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Generic name: sulfamethoxazole and trimethoprimSUL-fa-meth-OX-a-zole-and-trye-METH-oh-prim ]
Brand names: Bactrim, Bactrim DS
Drug class: Sulfonamides

Medically reviewed by Philip Thornton, DipPharm. Last updated on Aug 15, 2023.

What is Bactrim?

Bactrim contains a combination of sulfamethoxazole and trimethoprim. Sulfamethoxazole and trimethoprim are are both antibiotics that treat different types of infection caused by bacteria.

Bactrim is a prescription medicine used to treat ear infections, urinary tract infections, bronchitis, traveler's diarrhea, shigellosis, and Pneumocystis jiroveci pneumonia.

To help reduce the development of drug-resistant bacteria and maintain the effectiveness of Bactrim, this medicine should be used only to treat infections that are proven, or strongly suspected, to be caused by susceptible bacteria.


You should not use Bactrim if you have severe liver disease, kidney disease that is not being monitored, anemia caused by folic acid deficiency, if you take dofetilide, or if you have had low platelets caused by using trimethoprim or a sulfa drug.

You should not take Bactrim if you are pregnant or breastfeeding.

Use Bactrim only as directed. Tell your doctor if you use other medicines or have other medical conditions or allergies.

Before taking this medicine

You should not use Bactrim if you are allergic to sulfamethoxazole or trimethoprim, or if you have:

  • severe liver disease;

  • kidney disease that is not being treated or monitored;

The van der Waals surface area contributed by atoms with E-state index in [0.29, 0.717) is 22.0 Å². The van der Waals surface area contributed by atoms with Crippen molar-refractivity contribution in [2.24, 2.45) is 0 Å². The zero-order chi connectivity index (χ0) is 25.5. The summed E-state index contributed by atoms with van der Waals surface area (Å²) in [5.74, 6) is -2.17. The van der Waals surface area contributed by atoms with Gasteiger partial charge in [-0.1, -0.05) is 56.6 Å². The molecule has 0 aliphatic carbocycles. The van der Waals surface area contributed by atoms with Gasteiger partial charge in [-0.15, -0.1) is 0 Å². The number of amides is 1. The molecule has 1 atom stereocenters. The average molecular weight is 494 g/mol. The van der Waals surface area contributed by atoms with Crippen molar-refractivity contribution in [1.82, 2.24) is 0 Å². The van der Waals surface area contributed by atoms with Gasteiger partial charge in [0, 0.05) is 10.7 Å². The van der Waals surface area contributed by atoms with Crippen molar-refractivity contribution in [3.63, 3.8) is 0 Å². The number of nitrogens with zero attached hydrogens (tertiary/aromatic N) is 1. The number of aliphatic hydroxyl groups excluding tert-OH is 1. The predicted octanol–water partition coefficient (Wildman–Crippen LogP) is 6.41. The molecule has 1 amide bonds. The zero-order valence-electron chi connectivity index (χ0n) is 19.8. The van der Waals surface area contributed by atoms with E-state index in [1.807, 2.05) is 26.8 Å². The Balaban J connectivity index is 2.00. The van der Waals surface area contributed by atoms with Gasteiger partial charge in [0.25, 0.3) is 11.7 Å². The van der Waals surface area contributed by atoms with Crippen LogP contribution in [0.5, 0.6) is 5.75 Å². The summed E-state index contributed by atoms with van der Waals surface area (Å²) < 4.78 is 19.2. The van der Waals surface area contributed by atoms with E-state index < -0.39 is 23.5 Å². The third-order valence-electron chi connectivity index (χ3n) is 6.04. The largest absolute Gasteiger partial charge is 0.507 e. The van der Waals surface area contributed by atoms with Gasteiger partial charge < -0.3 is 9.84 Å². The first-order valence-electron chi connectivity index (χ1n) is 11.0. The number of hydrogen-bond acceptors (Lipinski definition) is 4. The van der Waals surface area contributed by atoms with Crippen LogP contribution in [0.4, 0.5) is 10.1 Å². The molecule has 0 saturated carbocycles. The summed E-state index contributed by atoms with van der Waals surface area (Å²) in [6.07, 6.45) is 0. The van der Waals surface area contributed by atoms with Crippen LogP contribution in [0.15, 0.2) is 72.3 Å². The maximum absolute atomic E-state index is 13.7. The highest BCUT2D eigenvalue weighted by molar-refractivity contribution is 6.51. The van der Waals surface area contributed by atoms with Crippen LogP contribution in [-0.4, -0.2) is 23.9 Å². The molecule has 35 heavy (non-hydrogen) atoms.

• anemia (low red blood cells) caused by folic acid deficiency;

  • a history of low blood platelets after taking trimethoprim or any sulfa drug; or

  • if you take dofetilide.

Sulfamethoxazole and trimethoprim may cause birth defects. Do not use Bactrim if you are pregnant. Tell your doctor if you become pregnant.

Do not breastfeed.

Bactrim should not be given to a child younger than 2 months old.

To make sure you can safely take Bactrim, tell your doctor if you have ever had:

  • kidney or liver disease;

  • a folate (folic acid) deficiency;

  • asthma or severe allergies;

  • HIV or AIDS;

  • a thyroid disorder;

  • malnourishment;

  • alcoholism;

  • an electrolyte imbalance (such as low blood sodium or high potassium);

  • porphyria, or glucose-6-phosphate dehydrogenase (G6PD) deficiency; or

  • if you use a blood thinner (such as warfarin) and you have routine "INR" or prothrombin time tests.

How should I use Bactrim?

Take Bactrim exactly as prescribed by your doctor. Follow all directions on your prescription label and read all medication guides or instruction sheets.

Drink plenty of fluids to prevent kidney stones.

Antibiotic medicines can cause diarrhea. Tell your doctor if you have diarrhea that is watery or bloody.

Keep using Bactrim even if your symptoms quickly improve. Skipping doses could make your infection resistant to medication. Bactrim will not treat a viral infection (flu or a common cold).

You may need blood and urine tests, and this medicine may be stopped based on the results.

Store Bactrim at room temperature away from moisture, heat, and light. Do not refrigerate.

What happens if I miss a dose?

Use the medicine as soon as you can, but skip the missed dose if it is almost time for your next dose. Do not use two doses at one time.

What happens if I overdose?

Seek emergency medical attention or call the Poison Help line at 1-800-222-1222.

Overdose symptoms may include loss of appetite, vomiting, fever, blood in your urine, yellowing of your skin or eyes, confusion, or loss of consciousness.

What should I avoid while using Bactrim?

Bactrim could make you sunburn more easily. Avoid sunlight or tanning beds. Wear protective clothing and use sunscreen (SPF 30 or higher) when you are outdoors.

Bactrim side effects

Get emergency medical help if you have signs of an allergic reaction to Bactrim (hives, cough, chest pain, shortness of breath, swelling in your face or throat) or a severe skin reaction (fever, sore throat, burning eyes, skin pain, red or purple skin rash with blistering and peeling).